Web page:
• Orphan nuclear receptors and inflammatory bowel disease
    with Masocoro Gawned (Honours student), Dr Guat (Hannah) Chew

  • Orphan nuclear receptors (ONR) are members of the nuclear receptor (NR) super family of transcription factors that have been known to play a major role in lipid and glucose metabolism in skeletal muscle. Recently, pharmacological evidence supports the view that stimulation of NR alleviates Type 2 Diabetes (T2D). However the ligands and physiological functions of ONRs still remain unknown. To date, no systematic studies have been carried out to screen for ONRs expressed in insulin resistant skeletal muscle cells. Therefore, this project aims to established a model for insulin resistance (IR) by treating C2C12 skeletal muscle cells with insulin (10nM) for 48 hours in order to identify the number of the ONRs responding significantly during the progression of cellular insulin resistance which included Couptf1, Coup-tf2, Pparβ, NR4As, Reverbα, and Rorα.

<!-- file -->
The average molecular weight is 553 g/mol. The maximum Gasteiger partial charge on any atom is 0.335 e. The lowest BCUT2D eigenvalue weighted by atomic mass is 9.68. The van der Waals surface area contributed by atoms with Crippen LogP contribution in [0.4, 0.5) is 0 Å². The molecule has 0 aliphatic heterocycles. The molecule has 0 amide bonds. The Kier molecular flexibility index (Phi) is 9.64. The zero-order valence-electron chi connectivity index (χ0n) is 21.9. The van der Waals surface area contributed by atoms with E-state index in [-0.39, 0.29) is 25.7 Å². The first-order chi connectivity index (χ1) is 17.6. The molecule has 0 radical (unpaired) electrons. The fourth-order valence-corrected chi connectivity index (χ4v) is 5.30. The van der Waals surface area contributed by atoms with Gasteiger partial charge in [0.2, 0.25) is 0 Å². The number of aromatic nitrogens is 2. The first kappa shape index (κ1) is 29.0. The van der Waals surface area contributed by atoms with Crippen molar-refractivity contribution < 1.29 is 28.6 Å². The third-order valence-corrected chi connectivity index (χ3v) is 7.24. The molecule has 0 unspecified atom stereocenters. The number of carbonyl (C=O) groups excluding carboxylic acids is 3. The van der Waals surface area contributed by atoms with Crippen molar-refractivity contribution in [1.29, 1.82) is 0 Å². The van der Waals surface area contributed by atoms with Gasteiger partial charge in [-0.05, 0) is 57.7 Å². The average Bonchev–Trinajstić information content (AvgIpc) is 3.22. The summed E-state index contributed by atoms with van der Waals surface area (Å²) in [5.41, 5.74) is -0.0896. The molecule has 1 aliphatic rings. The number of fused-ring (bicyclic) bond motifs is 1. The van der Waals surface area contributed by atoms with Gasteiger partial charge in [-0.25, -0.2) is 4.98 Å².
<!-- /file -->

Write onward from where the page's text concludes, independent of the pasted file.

Publications

  1. Smith, T F, Low Choy, D, Thomsen, D C, Newumann, S, Crick, F, Sano, M, Richards, R, Harman, B, Baum, S, Myers, S, Sharma, V, Bussey, M P, Matthews, J M, Roiko, A H and Carter, R W, (2014) Climate Change and the Coast: Building Resilient Communities / Bruce Glavovic; Robert Kay; Michael Kelly; Ailbhe Travers (eds): Chapter 10, URN:ISBN: 9780415464871 (http://www.crcpress.com/product/isbn/9780415464871)
  2. S, Myers and A, Nield (2014). Zinc, zinc transporters and type 2 diabetes . Endocrine Disease, IConcept Press. ISBN: 978-1-922227-30-0
  3. Siddique, M. A. L, S. Zafrin, S, Myers, T. Smith, R. Babcock and R.W. Carter, (2013) Co-Learning in Marine Protected Areas for Integrated Coastal  Zone Management, Integrated Coastal Zone Management, Global Challenges in Integrated Coastal Zone Management / pp.192-205, Moksness, E, Dahl, E, Stottrup, J (eds), Wiley-Blackwell Publishing Ltd, URN: ISBN: 9780470657560 (http://dx.doi.org/10.1002/9781118496480.ch15)